Die Hard was as fantastic as ever and two of the fastest hours I’ve experienced. Sound and picture were perfect, something I was surprised at considering I was sitting in the courtyard of a neoclassical building. There were plenty of cheers and laughs throughout the film and a few heckles at appropriate moments. With everyone gradually moving from sitting to lying down it became one big outdoor sleepover, lovely. Unfortunately we hadn’t claimed a long enough plot, and were stuck in an awkward lying position, trying not to kick the people in front, or rest our heads in the laps of those behind.

After Die Hard there was a brief interval during which a small proportion of the audience bailed, before Joe Cornish came on to introduce his debut feature. As a veteran of the Summer Screen, Cornish seemed really excited to have his feature shown at Somerset House. One by one he was joined by a huge number of the cast who each got a quick go on the mike. Their messages to the audience varied greatly, from, “Anybody wanna play Fifa?” to “FUCK!” An adorable bunch.

With the people behind us having deserted the area we could enjoy Attack the Block exactly as was intended, flat on our backs, this time under our blankets, in a Grade I listed building. The film was just as brilliant as before, though I found I couldn’t really forgive the kids this time, despite them sitting mere metres away. Jodie Whittaker’s friends went mental for her during the closing credits, Summer Screen definitely provides a unique experience.

Stumbling home at 1:30am we were a happy bunch, though had learnt a few valuable lesson which we can implement when we return as a larger group for Princess Bride next Sunday:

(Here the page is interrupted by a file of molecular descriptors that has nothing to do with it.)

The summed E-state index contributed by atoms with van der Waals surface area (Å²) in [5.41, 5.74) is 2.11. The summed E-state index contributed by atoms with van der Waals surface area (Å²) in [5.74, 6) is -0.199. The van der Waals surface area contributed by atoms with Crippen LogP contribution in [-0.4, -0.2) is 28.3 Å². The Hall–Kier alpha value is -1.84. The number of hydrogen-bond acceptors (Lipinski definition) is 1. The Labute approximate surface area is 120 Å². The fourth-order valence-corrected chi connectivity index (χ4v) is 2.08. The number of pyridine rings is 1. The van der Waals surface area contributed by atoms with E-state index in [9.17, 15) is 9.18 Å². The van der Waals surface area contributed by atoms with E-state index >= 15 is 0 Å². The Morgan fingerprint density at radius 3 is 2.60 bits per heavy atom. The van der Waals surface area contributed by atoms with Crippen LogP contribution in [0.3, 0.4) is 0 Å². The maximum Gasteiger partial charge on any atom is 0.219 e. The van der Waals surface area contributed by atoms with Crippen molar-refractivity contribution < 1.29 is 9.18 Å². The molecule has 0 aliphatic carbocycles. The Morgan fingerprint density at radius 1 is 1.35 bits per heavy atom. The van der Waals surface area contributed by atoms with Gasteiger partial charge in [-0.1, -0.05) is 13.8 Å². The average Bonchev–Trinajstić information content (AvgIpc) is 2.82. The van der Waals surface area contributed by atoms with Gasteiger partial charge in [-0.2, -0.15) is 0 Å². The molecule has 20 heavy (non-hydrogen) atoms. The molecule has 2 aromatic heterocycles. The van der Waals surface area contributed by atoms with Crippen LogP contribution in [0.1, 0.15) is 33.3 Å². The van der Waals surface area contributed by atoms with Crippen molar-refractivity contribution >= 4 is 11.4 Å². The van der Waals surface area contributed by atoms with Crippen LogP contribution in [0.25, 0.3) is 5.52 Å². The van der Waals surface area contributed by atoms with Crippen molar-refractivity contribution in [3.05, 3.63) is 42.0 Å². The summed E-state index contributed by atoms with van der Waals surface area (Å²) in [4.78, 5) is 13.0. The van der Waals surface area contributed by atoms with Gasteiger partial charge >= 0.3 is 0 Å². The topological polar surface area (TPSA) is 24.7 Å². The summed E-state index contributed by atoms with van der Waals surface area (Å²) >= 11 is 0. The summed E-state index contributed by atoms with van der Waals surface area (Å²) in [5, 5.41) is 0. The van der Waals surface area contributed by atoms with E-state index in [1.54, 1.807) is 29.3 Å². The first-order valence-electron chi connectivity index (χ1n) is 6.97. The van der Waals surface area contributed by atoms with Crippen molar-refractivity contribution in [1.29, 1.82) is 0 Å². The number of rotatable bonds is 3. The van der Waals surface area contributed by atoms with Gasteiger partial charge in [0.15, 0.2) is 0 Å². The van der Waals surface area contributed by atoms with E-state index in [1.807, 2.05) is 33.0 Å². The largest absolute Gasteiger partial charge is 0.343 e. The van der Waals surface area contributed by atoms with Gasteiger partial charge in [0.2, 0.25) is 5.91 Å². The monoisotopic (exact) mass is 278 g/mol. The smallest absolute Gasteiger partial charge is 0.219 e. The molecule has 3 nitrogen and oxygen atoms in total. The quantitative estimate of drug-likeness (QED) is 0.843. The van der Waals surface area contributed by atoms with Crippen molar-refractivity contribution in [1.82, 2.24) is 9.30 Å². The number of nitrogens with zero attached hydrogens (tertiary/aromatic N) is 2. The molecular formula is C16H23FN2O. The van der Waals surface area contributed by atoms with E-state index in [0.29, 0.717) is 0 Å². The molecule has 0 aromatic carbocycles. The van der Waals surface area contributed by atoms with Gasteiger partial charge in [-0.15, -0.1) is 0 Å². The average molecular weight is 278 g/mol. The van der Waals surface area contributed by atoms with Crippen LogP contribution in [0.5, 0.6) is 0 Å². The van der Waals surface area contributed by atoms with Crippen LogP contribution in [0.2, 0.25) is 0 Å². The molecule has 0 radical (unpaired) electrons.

1. Arrive Early: To get the best spot you want to arrive way before the film starts. Don’t complain about having to wait hours for the film to start, you’re with your friends in a beautiful setting and there’s a bar. Shut up and enjoy yourself.

2. Claim a Space as Long as Your Body: At some point during the film you will want to lie down and if you haven’t marked your territory properly this will be difficult and slightly uncomfortable. You have been warned.

3. Bring a Picnic: You can buy wraps, brownies and the traditional popcorn or pick and mix on site, but bringing an impressive spread will help wile away the hours before the film starts and stave of food envy when your better-prepared neighbours are spreading humus on brioche.

4. Pack Layers: It may be a glorious summer’s day but you are sitting still on cold stone flooring so will get gradually colder and colder. This goes double for anyone going to the triple bill on Saturday night. Nobody should die for the love of cinema.

5. Bring Lots of Cushions etc: A blanket to sit on and mark out territory is essential but so is a big, soft cushion. It will keep your ankles from agony when cross-legged and lift your head into the prime angle for film viewing when lying down.

Follow these five tips and you too can have a memorable and unique evening at the Film4 Summer Screen at Somerset House. You won’t get Joe Cornish and Alan Rickman though, sucks to be you.